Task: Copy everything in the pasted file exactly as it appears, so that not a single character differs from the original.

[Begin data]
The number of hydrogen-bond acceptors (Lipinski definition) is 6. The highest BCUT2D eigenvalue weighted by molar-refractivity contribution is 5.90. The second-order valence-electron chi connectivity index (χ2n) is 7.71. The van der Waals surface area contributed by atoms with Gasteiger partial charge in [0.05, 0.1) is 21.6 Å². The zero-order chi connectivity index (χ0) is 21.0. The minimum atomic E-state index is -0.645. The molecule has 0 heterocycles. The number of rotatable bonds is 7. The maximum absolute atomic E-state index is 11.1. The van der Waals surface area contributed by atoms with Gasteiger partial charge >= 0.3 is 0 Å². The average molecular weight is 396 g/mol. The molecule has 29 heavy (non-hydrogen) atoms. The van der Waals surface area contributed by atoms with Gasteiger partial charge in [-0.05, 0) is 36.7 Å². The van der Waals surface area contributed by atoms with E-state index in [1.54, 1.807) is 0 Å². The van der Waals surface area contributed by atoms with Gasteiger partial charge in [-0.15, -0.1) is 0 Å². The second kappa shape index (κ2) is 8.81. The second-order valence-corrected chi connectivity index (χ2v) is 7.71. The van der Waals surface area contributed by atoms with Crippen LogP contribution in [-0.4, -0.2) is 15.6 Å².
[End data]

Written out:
The number of hydrogen-bond acceptors (Lipinski definition) is 6. The highest BCUT2D eigenvalue weighted by molar-refractivity contribution is 5.90. The second-order valence-electron chi connectivity index (χ2n) is 7.71. The van der Waals surface area contributed by atoms with Gasteiger partial charge in [0.05, 0.1) is 21.6 Å². The zero-order chi connectivity index (χ0) is 21.0. The minimum atomic E-state index is -0.645. The molecule has 0 heterocycles. The number of rotatable bonds is 7. The maximum absolute atomic E-state index is 11.1. The van der Waals surface area contributed by atoms with Gasteiger partial charge >= 0.3 is 0 Å². The average molecular weight is 396 g/mol. The molecule has 29 heavy (non-hydrogen) atoms. The van der Waals surface area contributed by atoms with Gasteiger partial charge in [-0.05, 0) is 36.7 Å². The van der Waals surface area contributed by atoms with E-state index in [1.54, 1.807) is 0 Å². The van der Waals surface area contributed by atoms with Gasteiger partial charge in [-0.15, -0.1) is 0 Å². The second kappa shape index (κ2) is 8.81. The second-order valence-corrected chi connectivity index (χ2v) is 7.71. The van der Waals surface area contributed by atoms with Crippen LogP contribution in [-0.4, -0.2) is 15.6 Å².